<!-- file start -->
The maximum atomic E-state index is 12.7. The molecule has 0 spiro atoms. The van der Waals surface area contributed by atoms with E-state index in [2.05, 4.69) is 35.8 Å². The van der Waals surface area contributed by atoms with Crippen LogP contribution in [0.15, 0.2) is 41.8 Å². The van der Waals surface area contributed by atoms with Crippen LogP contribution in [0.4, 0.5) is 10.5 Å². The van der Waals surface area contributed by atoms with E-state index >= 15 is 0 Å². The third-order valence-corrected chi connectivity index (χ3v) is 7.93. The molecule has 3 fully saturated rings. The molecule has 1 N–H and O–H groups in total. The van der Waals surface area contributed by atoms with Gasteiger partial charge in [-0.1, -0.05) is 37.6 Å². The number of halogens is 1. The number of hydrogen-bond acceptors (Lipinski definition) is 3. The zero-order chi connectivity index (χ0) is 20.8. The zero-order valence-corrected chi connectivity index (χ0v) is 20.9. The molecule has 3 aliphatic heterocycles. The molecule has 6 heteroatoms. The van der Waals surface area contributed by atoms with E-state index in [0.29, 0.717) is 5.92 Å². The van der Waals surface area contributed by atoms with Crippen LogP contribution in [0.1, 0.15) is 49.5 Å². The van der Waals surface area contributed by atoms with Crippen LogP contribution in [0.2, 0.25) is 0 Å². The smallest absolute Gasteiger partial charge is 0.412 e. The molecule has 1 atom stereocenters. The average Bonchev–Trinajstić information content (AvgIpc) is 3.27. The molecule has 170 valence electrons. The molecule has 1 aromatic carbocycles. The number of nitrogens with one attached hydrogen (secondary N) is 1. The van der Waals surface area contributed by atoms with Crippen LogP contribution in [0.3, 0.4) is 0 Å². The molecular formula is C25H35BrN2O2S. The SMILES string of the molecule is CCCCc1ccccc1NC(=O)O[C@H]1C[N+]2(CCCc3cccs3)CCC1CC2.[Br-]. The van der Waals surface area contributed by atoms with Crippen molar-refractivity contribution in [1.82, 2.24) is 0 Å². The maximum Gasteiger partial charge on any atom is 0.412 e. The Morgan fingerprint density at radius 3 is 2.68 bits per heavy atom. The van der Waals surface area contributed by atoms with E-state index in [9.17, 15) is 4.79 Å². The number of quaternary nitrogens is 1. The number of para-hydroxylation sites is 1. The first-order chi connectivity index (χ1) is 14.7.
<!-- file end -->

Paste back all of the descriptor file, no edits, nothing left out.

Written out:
The maximum atomic E-state index is 12.7. The molecule has 0 spiro atoms. The van der Waals surface area contributed by atoms with E-state index in [2.05, 4.69) is 35.8 Å². The van der Waals surface area contributed by atoms with Crippen LogP contribution in [0.15, 0.2) is 41.8 Å². The van der Waals surface area contributed by atoms with Crippen LogP contribution in [0.4, 0.5) is 10.5 Å². The van der Waals surface area contributed by atoms with E-state index >= 15 is 0 Å². The third-order valence-corrected chi connectivity index (χ3v) is 7.93. The molecule has 3 fully saturated rings. The molecule has 1 N–H and O–H groups in total. The van der Waals surface area contributed by atoms with Gasteiger partial charge in [-0.1, -0.05) is 37.6 Å². The number of halogens is 1. The number of hydrogen-bond acceptors (Lipinski definition) is 3. The zero-order chi connectivity index (χ0) is 20.8. The zero-order valence-corrected chi connectivity index (χ0v) is 20.9. The molecule has 3 aliphatic heterocycles. The molecule has 6 heteroatoms. The van der Waals surface area contributed by atoms with E-state index in [0.29, 0.717) is 5.92 Å². The van der Waals surface area contributed by atoms with Crippen LogP contribution in [0.1, 0.15) is 49.5 Å². The van der Waals surface area contributed by atoms with Crippen LogP contribution in [0.2, 0.25) is 0 Å². The smallest absolute Gasteiger partial charge is 0.412 e. The molecule has 1 atom stereocenters. The average Bonchev–Trinajstić information content (AvgIpc) is 3.27. The molecule has 170 valence electrons. The molecule has 1 aromatic carbocycles. The number of nitrogens with one attached hydrogen (secondary N) is 1. The van der Waals surface area contributed by atoms with Crippen LogP contribution in [0.3, 0.4) is 0 Å². The molecular formula is C25H35BrN2O2S. The SMILES string of the molecule is CCCCc1ccccc1NC(=O)O[C@H]1C[N+]2(CCCc3cccs3)CCC1CC2.[Br-]. The van der Waals surface area contributed by atoms with Crippen molar-refractivity contribution in [1.82, 2.24) is 0 Å². The maximum Gasteiger partial charge on any atom is 0.412 e. The Morgan fingerprint density at radius 3 is 2.68 bits per heavy atom. The van der Waals surface area contributed by atoms with E-state index in [9.17, 15) is 4.79 Å². The number of quaternary nitrogens is 1. The number of para-hydroxylation sites is 1. The first-order chi connectivity index (χ1) is 14.7.